Assessment type: Reflective Journal
A reflective journal is akin to a structured academic diary, designed to enhance your learning through the process of writing and thinking about your progress through the module. It can therefore be thought of as a collection of notes and observations built up during the module. The key term here is “reflective”. We are not looking for simply a descriptive account of the module classes and materials; rather, we are asking you to communicate and critically analyse content from the module, including ideas, theories, concepts and practices that were discussed throughout the module. These should be used to reflect on your past experiences and future development.
Choose three topics (as explained in the attached video) from the module to reflect upon. The topics you choose to reflect upon could be those you consider key to your prior experiences and possible future aspirations. The key thing for this journal is that you focus on the material you have read within the module.
This can include book chapters, articles, and case studies. In reflecting on your three chosen topics, it is the module material (attached) that is the prism through which you present your reflections. Your experiences and considerations of future development can be used as illustrative of ideas, concepts and theories within your reading. For example, you should be reporting your reflections on a particular article you read and how this has potentially created new understandings on your prior experience or how it can help your thinking on your future aspirations. You can of course provide a critical response to something you have read but make sure you support any such critique. What you should NOT do is present a personal or organisational case study whereby you recount a past experience that relates to module content.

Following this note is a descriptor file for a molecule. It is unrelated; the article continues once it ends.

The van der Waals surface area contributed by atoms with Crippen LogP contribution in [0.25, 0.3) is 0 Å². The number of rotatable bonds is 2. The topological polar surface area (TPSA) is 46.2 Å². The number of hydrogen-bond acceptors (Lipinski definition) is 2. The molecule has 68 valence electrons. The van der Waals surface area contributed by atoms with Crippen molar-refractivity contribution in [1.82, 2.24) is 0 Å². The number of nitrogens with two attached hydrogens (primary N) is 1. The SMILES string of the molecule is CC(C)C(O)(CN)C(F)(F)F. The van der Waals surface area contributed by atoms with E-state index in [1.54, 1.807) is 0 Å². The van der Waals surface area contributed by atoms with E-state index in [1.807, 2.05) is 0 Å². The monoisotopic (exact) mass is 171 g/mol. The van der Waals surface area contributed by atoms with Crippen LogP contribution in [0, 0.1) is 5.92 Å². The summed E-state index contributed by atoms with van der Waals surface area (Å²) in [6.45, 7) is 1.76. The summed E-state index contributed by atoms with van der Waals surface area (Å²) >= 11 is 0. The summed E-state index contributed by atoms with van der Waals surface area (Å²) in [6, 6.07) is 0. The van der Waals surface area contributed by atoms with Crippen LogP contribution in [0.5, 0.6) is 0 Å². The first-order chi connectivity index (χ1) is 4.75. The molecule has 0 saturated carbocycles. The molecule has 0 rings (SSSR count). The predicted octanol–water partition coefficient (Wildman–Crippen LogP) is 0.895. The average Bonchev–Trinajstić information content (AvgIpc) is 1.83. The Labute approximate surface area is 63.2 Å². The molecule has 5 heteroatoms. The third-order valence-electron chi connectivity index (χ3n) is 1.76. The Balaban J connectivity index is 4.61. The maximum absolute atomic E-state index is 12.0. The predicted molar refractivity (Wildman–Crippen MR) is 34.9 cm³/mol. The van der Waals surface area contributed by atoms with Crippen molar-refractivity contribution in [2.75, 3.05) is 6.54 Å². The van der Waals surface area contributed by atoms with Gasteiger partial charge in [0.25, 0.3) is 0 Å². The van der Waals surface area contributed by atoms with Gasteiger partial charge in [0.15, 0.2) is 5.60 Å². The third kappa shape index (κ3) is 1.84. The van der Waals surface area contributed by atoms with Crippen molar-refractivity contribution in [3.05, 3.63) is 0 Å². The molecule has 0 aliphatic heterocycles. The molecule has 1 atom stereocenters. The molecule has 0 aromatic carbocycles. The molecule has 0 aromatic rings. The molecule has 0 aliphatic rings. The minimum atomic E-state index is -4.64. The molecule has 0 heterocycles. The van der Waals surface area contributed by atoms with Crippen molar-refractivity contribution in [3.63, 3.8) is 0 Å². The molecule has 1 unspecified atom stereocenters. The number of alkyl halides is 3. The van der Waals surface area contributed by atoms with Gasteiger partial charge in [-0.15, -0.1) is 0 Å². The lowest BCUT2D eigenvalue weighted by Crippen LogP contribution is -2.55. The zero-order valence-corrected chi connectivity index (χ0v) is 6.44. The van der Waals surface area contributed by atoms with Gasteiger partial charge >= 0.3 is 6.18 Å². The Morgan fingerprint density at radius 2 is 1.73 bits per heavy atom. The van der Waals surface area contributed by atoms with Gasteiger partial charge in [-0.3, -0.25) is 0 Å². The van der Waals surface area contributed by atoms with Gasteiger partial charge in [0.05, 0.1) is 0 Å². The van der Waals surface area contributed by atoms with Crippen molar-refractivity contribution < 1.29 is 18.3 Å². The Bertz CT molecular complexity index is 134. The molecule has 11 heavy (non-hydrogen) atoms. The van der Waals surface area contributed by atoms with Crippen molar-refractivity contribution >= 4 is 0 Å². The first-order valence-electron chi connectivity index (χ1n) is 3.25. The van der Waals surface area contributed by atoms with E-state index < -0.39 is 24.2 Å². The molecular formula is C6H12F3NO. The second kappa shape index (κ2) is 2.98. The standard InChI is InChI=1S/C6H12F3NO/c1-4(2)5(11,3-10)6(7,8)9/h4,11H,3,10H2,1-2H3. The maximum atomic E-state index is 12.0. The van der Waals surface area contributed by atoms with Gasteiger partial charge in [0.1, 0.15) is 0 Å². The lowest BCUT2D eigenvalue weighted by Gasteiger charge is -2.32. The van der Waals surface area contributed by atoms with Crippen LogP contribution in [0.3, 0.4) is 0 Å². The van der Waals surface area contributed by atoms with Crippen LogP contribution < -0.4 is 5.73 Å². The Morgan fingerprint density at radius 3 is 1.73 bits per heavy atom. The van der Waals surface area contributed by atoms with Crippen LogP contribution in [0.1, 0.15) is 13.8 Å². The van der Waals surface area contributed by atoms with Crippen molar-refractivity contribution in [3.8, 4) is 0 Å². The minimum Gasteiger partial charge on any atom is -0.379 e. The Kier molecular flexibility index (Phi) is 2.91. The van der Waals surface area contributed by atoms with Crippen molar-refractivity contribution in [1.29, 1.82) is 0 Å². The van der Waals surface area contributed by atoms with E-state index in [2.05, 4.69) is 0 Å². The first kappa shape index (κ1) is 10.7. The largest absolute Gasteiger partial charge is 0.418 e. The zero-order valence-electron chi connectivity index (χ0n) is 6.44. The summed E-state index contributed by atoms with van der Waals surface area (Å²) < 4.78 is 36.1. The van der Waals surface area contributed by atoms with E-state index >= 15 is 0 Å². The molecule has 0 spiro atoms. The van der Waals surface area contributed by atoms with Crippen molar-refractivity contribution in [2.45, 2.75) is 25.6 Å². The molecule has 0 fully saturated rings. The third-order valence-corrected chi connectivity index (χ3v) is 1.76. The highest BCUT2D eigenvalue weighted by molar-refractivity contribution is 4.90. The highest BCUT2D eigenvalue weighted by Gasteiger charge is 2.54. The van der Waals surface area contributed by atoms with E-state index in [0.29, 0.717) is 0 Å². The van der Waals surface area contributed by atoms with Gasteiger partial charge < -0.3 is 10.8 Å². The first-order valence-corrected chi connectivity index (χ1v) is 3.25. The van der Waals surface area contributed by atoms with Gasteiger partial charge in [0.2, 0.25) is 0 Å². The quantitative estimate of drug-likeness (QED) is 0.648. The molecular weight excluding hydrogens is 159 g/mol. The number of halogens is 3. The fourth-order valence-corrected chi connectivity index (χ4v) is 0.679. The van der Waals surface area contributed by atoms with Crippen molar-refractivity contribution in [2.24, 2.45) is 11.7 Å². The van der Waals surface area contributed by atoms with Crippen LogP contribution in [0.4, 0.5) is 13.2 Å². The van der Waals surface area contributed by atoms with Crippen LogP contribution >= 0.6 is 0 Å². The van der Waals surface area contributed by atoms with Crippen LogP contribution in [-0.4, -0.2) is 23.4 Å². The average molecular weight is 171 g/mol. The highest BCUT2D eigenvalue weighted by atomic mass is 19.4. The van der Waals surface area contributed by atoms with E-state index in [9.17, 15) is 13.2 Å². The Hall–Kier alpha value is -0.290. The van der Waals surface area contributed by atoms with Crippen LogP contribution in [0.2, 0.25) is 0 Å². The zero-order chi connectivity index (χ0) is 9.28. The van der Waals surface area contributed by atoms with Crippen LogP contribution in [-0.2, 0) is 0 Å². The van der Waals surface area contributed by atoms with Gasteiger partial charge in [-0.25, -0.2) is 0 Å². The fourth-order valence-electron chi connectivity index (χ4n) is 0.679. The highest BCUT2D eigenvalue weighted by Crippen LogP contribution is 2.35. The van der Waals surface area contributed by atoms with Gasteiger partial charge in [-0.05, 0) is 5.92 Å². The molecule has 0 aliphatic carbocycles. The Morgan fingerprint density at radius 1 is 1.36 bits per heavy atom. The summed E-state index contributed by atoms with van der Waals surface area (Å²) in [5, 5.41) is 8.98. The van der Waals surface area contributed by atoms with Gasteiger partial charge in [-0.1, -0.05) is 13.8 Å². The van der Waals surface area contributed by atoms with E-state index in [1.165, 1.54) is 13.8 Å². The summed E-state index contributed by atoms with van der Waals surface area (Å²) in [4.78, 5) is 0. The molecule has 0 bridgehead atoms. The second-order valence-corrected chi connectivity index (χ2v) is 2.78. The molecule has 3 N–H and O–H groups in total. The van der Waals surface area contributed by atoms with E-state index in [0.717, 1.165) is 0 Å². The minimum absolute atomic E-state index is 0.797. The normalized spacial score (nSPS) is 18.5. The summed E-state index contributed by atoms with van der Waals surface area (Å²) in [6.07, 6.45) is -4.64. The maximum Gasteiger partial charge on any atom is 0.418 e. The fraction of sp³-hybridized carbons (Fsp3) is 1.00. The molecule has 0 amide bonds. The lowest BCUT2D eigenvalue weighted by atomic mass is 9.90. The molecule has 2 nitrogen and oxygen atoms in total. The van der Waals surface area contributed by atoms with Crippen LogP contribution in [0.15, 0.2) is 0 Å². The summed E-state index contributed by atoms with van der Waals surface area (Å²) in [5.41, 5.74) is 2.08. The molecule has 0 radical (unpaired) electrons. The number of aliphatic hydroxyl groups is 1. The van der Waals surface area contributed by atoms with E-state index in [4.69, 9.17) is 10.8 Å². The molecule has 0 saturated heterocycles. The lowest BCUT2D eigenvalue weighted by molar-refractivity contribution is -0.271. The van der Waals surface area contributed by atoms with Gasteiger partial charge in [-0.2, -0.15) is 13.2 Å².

There is no prescription on how you structure the journal. You can structure it as three standalone topics or you can base it on a particular event, situation or person, for example, a previous line manager/leader or an organisational change you experienced. If you do the latter the three topics would then apply to the event, situation or person. Your experiential and developmental reflections must be informed by critical analysis. You can, and perhaps should, write in the first person. The point is that we want to hear your voice in the reflections you forward on the module content and its utility, applicability and relevance to your past experiences and future development.
Note: Remember that being critical entails questioning assumptions and opinions, analysing problems, evaluating situations, showing the validity of assumptions, and engaging in appropriate and justified decision making.
Things you may wish to capture in your journal might include, but are not limited to:
• What you think about issues raised within the module, any flashes of inspiration you have had, and aspects you find difficult or contradictory whether in terms of understanding or application.
• How the module material has helped you understand prior experiences.
• How you can reach a better understanding of the above, including what you need to know more about and how you go about finding out more about a topic/theme.
• The module related material (i.e., books, articles, videos, activities, case studies) that has helped you to understand more about a topic and/or that has been interesting and useful to you.
• How you might apply your learning in practice.
• What new knowledge, skills or understanding you feel you have gained during the process of studying the module and writing your reflective journal.
• What you feel you need to do to meet your future aspirations.